It’s been about two months since we launched Broadstreet XPRESS − what we believe to be the future of advertising for local news and trade magazines.
When we first launched, Broadstreet was more or less a direct competitor of OpenX (RIP) and Google DFP. We had some extra features, but there wasn’t much differentiating our service other than “editable ads” and the simple fact that our interface is more intuitive.
Over time, as we’ve built features to address our customer’s needs (mostly newspapers, city magazines, and trade publications), we have become a specialized ad platform that caters very closely to the needs of publishers who sell their own ads.
As we’ve moved down that path of specialization, we’ve taken on heavier costs. Some of the particularly valuable services we offer (deep analytics, whitelabeled PDF reports, powerful newsletter ads, our library of ad formats, social media integrations) require extra hardware and infrastructure. It requires more customer support because innovative products require more education. And as we continue to specialize, we’ll need to market our services, hire additional staff, and do the typical things that a growing company does.
For these reasons, it doesn’t make sense to offer an a la carte pricing model like Broadstreet Light any longer. Every customer must be subscribed to our services for at least a year at a monthly minimum cost. Broadstreet Light, the pay-as-you-go tier, will no longer be offered. There will be no migration or technical hurdle to manage − once you sign up for XPRESS, its features become immediately available inyour account.
As of October 31st, 2016, accounts that haven’t yet switched to Broadstreet XPRESS will be locked.
We have been extremely flexible in working with customers, partners and their various needs. If you are a customer and have concerns or questions, find us at firstname.lastname@example.org, or me, at email@example.com.
At this point, keep in mind that Broadstreet was bootstrapped a bit over 4 years ago, is in great health, and has never taken an outside investment. There will never be a day when investors decide to pass on a financing round, leaving the company in trouble, forcing it to shutter. This happens in VC-backed startup land all of the time. We have a different philosophy when it comes to running a business. When you work with Broadstreet, you’re working with a bona fide SMB near NYC, backed by professionals from the advertising and content industries.
We should also note that since Broadstreet is a premium service (not free), there also won’t be a day we are forced to shut down due to finances or unmitigated strain on resources. This has happened with competitorswho have offered free adserving. Serving ads is quite expensive, expecially when you serve billions (or trillions) of ads per year.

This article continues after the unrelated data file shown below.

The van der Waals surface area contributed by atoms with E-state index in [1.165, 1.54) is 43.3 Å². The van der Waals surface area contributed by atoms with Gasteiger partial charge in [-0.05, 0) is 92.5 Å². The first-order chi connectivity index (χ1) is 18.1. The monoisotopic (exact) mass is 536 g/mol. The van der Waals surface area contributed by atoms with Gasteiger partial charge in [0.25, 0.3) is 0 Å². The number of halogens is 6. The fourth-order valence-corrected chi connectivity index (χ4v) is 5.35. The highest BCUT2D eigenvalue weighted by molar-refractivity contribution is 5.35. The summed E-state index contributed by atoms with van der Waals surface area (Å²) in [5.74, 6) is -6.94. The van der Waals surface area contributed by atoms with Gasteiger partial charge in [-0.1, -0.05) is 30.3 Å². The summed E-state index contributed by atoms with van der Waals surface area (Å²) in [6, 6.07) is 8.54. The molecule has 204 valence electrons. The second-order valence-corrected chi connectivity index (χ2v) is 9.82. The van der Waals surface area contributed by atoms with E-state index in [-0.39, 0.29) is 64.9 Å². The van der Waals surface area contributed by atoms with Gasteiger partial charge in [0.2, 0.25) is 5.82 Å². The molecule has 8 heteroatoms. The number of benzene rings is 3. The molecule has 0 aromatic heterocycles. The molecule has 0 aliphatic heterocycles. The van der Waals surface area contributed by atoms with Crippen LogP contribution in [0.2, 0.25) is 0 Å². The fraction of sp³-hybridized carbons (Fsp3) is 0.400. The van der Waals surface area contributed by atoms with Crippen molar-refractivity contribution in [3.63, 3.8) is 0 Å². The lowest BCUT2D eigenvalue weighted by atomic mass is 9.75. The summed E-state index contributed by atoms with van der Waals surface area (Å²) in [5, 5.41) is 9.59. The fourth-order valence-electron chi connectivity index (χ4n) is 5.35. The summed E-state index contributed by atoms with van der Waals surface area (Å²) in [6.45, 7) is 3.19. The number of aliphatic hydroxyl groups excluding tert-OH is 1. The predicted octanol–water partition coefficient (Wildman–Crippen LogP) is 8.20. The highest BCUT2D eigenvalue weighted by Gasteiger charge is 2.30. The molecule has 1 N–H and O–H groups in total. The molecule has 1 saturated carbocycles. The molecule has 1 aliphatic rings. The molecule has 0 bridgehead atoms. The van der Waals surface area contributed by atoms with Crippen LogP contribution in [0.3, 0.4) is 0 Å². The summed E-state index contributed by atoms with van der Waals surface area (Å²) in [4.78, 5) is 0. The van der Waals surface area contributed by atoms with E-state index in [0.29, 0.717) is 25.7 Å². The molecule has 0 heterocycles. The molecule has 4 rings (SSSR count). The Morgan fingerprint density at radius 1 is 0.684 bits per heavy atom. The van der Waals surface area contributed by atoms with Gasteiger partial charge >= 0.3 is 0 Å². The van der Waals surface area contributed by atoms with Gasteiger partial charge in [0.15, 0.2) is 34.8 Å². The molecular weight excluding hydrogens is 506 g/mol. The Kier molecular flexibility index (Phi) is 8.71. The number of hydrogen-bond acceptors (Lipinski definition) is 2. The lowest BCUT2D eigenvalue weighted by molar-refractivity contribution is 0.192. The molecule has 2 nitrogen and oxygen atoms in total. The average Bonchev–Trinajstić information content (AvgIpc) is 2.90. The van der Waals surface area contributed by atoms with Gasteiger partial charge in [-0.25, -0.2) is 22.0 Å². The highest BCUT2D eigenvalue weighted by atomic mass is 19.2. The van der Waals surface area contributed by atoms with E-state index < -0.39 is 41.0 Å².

We happen to think it’s a matter of time before Google decides that hosting tens of thousands of publishers for free on DFP isn’t worth the cost to the company and its shareholders.
Broadstreet, at this point in time is much, much different (and more powerful) than Google DFP and friends
We see a major divide in the digital advertising world. There are those that:
We see group #1 as a mix we don’t want to be heavily involved with. That sub-industry is rife with click fraud, declining CPMs, ever-expanding competition, malware, ad blocker problems, etc. Ad formats have become so boring and standardized that they hardly perform. This is the group that gives display advertising a bad name.
The prevailing philosophy of digital ad sales tends to harp on the importance of CPM-based sales and IAB standards. We think that is misguided − we find that the most successful digital ad sales people sell value and relationships.
That’s where group #2 comes in. Group #2 defines the publications that are carving out a healthy existence selling high-value, high quality ad campaigns. These publishers don’t have to stick to IAB standard because they aren’t dealing with networks. They have personal relationships with their advertisers. They can be flexible with pricing. They can deliver quality brand experiences. Most importantly, they can make sure their pricing sustains their staff and business. That’s the kind of publisher landscape we deal with.
While publishers in group #2 inevitably deal with competition from group #1 (Google and Facebook most frequently), we firmly believe that the lack of creative power, poor performance, continuation of bot fraud, and popularity of ad blockers will drive advertisers back to group #2, where Broadstreet XPRESS has been doing a pretty stellar job.
Ask yourself these questions:
If you run a real, value-based publishing business, the answer to all of those questions should probably be “yes.” We will always make sure your answers to those questions are yes − and we will always make sure they we help you raise the bar beyond your competition’s reach.
We know the monthly minimum for XPRESS is a difficult jump for some. We would love to keep you on board if you haven’t already made the switch. We can assure that the new pricing be quickly justified, and we’ll always be working on new ideas that will ultimately push your business forward. We have no doubt that our exisiting XPRESS customers would stand behind that.
PS: Some customers have rapidly made XPRESS pay for itself via the XPRESS MC News Feed by selling 5 – 10 positions at $10 – $20/month, or selling a single ad at $200/month.
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